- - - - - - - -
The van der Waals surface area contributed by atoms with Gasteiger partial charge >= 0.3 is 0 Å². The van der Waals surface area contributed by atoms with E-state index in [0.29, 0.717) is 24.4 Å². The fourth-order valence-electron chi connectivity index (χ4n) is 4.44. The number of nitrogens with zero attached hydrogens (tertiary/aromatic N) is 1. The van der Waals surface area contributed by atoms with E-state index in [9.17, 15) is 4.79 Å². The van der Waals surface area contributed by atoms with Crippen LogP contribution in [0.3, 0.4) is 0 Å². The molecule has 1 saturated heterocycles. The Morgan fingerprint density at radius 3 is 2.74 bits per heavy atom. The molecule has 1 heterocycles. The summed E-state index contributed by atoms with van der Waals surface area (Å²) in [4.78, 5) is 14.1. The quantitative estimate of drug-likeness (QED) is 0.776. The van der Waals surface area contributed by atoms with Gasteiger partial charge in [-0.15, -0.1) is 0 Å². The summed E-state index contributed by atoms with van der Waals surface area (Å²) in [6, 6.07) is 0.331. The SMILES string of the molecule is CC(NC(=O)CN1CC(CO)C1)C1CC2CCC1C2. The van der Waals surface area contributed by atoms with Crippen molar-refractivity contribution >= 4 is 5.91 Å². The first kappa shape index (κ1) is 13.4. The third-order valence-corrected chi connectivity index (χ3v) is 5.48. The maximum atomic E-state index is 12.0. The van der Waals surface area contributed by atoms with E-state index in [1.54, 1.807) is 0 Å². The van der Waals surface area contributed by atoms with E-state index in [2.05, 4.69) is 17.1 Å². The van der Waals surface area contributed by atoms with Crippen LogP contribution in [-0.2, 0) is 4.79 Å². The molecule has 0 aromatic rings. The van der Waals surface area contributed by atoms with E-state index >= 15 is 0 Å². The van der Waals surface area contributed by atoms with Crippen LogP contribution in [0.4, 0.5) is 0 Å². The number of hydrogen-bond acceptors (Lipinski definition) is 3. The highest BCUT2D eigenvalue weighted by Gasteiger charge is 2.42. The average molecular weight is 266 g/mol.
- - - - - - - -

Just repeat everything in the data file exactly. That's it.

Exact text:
The van der Waals surface area contributed by atoms with Gasteiger partial charge >= 0.3 is 0 Å². The van der Waals surface area contributed by atoms with E-state index in [0.29, 0.717) is 24.4 Å². The fourth-order valence-electron chi connectivity index (χ4n) is 4.44. The number of nitrogens with zero attached hydrogens (tertiary/aromatic N) is 1. The van der Waals surface area contributed by atoms with E-state index in [9.17, 15) is 4.79 Å². The van der Waals surface area contributed by atoms with Crippen LogP contribution in [0.3, 0.4) is 0 Å². The molecule has 1 saturated heterocycles. The Morgan fingerprint density at radius 3 is 2.74 bits per heavy atom. The molecule has 1 heterocycles. The summed E-state index contributed by atoms with van der Waals surface area (Å²) in [4.78, 5) is 14.1. The quantitative estimate of drug-likeness (QED) is 0.776. The van der Waals surface area contributed by atoms with Gasteiger partial charge in [-0.15, -0.1) is 0 Å². The summed E-state index contributed by atoms with van der Waals surface area (Å²) in [6, 6.07) is 0.331. The SMILES string of the molecule is CC(NC(=O)CN1CC(CO)C1)C1CC2CCC1C2. The van der Waals surface area contributed by atoms with Crippen molar-refractivity contribution >= 4 is 5.91 Å². The first kappa shape index (κ1) is 13.4. The third-order valence-corrected chi connectivity index (χ3v) is 5.48. The maximum atomic E-state index is 12.0. The van der Waals surface area contributed by atoms with E-state index in [1.54, 1.807) is 0 Å². The van der Waals surface area contributed by atoms with E-state index in [2.05, 4.69) is 17.1 Å². The van der Waals surface area contributed by atoms with Crippen LogP contribution in [-0.2, 0) is 4.79 Å². The molecule has 0 aromatic rings. The van der Waals surface area contributed by atoms with E-state index >= 15 is 0 Å². The van der Waals surface area contributed by atoms with Crippen LogP contribution in [0.4, 0.5) is 0 Å². The number of hydrogen-bond acceptors (Lipinski definition) is 3. The highest BCUT2D eigenvalue weighted by Gasteiger charge is 2.42. The average molecular weight is 266 g/mol.